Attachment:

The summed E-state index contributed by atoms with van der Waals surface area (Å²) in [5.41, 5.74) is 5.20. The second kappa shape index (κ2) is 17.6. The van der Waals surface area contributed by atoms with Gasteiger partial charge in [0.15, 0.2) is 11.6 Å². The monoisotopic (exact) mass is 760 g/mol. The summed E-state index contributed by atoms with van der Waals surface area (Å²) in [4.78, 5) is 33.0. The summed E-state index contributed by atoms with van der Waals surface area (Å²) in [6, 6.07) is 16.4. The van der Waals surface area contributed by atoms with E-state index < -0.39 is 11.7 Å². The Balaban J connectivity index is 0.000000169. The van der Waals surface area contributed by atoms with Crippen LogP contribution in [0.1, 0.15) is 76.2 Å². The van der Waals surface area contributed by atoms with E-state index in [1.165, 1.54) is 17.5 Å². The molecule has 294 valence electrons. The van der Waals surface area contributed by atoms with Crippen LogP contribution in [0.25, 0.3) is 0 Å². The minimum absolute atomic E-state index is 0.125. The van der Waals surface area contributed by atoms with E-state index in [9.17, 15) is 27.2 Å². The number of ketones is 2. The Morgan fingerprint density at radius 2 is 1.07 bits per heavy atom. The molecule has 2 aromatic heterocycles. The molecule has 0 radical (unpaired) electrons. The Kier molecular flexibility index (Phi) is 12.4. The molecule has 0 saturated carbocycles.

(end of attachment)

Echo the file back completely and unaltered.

The summed E-state index contributed by atoms with van der Waals surface area (Å²) in [5.41, 5.74) is 5.20. The second kappa shape index (κ2) is 17.6. The van der Waals surface area contributed by atoms with Gasteiger partial charge in [0.15, 0.2) is 11.6 Å². The monoisotopic (exact) mass is 760 g/mol. The summed E-state index contributed by atoms with van der Waals surface area (Å²) in [4.78, 5) is 33.0. The summed E-state index contributed by atoms with van der Waals surface area (Å²) in [6, 6.07) is 16.4. The van der Waals surface area contributed by atoms with E-state index < -0.39 is 11.7 Å². The Balaban J connectivity index is 0.000000169. The van der Waals surface area contributed by atoms with Crippen LogP contribution in [0.1, 0.15) is 76.2 Å². The van der Waals surface area contributed by atoms with E-state index in [1.165, 1.54) is 17.5 Å². The molecule has 294 valence electrons. The van der Waals surface area contributed by atoms with Crippen LogP contribution in [0.25, 0.3) is 0 Å². The minimum absolute atomic E-state index is 0.125. The van der Waals surface area contributed by atoms with E-state index in [9.17, 15) is 27.2 Å². The number of ketones is 2. The Morgan fingerprint density at radius 2 is 1.07 bits per heavy atom. The molecule has 2 aromatic heterocycles. The molecule has 0 radical (unpaired) electrons. The Kier molecular flexibility index (Phi) is 12.4. The molecule has 0 saturated carbocycles.